An Iranian anarchist passed on a request to set up proxy servers using Snowflake. It's part of the Tor project.

twitter.com/phagafaga/status/1

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Spoilers for Stranger Things, Season 4 

The antagonist, Henry, resembles Vecna from D&D's Greyhawk setting much more than superficially. Eddie led a D&D session about the return of Vecna, a
setting up for how Henry returns from apparent death more than once.

Dustin calls out that he thought Kas had killed him.

The scene where Henry is thrown into the Upside Down by El resembles a drawing I saw of Vecna after his defeat by his lieutenant, Kas, a vampire.

So how far does El resemble Kas?

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A militant Starbucks Workers Union organizer, Benjamin South, was fired for tweets that were reported to management by a TERF. He needs relief while he gets another job. Please boost♥️
I've seen Benjamin picket at sip-ins and strikes. He's relentless and indefatigable, thoroughly committed to working class power and rank and file organization.
gofund.me/97684767

How does one even find a good therapist?

So many of them are incompetent or grossly reactionary.

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The biggest visible feature of these strikes is that workers are staying together in canteen mass meetings and refusing to meet managers individual or in small groups. This absolutely scares the shit out of management because there's no representative to negotiate with.

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I can't remember the last time I bought a new game and actually enjoyed playing it.

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I'm looking at reviews of Elden Ring, and they're all like, "Superficially pretty, but boring and tedious and frequently disgusting. Obscurity hides the lack of a story. 100/100, greatest game of all time."

Sidenote about Fate Core: what I mean is that as a system, it revolves around Aspects and Fate Points. Aspects are descriptions of character traits, scene details, and so on. Fate Points are metagame currency that activate or modify Aspects, or create new ones.

In practice, it sounds like Fate games tend to move towards fixed lists of Aspects and strict limits on what Fate Points can do.

I.e., a mechanic that invites players to author or director stance tends to be reduced to actor stance.

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So any exploration of alternate societies would have to take the form of my presenting them as a GM for players to explore and respond to.

To make it a fully egalitarian process to which all contribute would require more games run by different people in turn.

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So I'm left thinking that it's not just my lack of skill as a novice GM that keeps frustrating my efforts at collaborative worldbuilding, but that the approach I've been trying is fundamentally at odds with what players want from a TTRPG experience.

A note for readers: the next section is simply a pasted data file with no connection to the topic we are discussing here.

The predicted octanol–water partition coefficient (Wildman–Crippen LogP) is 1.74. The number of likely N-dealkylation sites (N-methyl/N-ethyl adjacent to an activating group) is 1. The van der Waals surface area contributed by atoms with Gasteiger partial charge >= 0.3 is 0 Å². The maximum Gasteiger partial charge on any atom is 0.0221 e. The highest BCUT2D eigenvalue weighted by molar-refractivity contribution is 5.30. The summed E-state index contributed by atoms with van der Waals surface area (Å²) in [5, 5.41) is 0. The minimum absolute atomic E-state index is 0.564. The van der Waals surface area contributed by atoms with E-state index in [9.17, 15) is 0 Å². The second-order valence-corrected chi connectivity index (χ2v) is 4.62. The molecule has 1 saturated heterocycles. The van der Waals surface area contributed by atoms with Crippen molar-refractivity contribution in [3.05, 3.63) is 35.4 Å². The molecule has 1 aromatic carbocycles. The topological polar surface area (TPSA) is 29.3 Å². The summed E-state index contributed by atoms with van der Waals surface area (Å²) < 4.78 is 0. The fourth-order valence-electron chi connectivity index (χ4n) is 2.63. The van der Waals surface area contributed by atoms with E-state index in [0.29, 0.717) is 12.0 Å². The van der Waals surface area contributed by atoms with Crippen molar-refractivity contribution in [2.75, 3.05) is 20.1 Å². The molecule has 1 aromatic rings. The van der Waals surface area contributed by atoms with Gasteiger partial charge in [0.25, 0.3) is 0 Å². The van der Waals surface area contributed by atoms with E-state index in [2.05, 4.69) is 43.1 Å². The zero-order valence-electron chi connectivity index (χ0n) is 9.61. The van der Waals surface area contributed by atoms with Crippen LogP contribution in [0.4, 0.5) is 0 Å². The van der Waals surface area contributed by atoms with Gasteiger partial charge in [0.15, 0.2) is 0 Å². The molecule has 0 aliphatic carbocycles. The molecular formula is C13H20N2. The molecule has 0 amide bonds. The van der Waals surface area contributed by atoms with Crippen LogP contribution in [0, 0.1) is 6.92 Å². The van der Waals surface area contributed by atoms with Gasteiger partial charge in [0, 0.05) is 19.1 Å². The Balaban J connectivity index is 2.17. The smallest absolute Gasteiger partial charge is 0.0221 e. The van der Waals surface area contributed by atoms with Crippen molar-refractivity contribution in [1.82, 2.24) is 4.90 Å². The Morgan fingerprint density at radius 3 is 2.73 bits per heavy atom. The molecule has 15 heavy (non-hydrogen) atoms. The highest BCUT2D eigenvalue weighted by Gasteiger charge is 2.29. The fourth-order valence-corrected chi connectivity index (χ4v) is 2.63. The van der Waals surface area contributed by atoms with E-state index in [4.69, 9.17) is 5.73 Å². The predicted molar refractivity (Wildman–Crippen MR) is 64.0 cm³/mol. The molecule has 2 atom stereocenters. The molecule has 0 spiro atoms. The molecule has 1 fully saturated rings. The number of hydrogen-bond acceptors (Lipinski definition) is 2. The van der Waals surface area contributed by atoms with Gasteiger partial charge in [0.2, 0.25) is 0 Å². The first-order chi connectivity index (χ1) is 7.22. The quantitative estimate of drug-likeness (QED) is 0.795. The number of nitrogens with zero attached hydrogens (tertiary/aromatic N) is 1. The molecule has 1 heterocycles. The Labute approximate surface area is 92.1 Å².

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So I feel like players really want to inhabit their characters strictly, i.e., actor stance, and viscerally dislike approaching the game from the point of view of creating a good story, author's stance, or of worldbuilding, director's stance, because these reduce their enmeshment in their characters. They'd prefer leaving those details to a trusted GM.

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Fate Core appealed to me as a system that facilitates players adopting author stance. But in practice they seem very hesitant to do so.

When I look at Fate Core discussions on Discord, it sounds as if in practice it's not much different from other TTRPGs, except in its idiosyncratic mechanics.

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I've tried to imagine using a role-playing game to explore different possible social structures.

But, in terms of stance theory, in my limited experience, players really want to focus on actor stance, and minimize author stance; they'll only engage in director stance, at the stage of selecting a game to play, if even then. They seem to feel director's stance is strictly for the GM.

And that's when I assembled a group with collaboratively building a setting as an explicit part of the pitch.

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Here’s a well-made explanation of the (not only) Dutch way of looking at bicycles like the one I have. youtu.be/aESqrP3hfi8

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"To take an obvious example, the fact that Teotihuacanos or Tlaxcalteca employed stone tools to build and maintain their cities, while the inhabitants of Mohenjo-Daro or Knossos used metal, seems to have made surprisingly little difference to those cities' internal organization or even size."

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"Obviously, technologies are important: each new invention opens up social possibilities that had not existed before. At the same time, it's very easy to overstate the importance of new technologies in setting the overall direction of social change."

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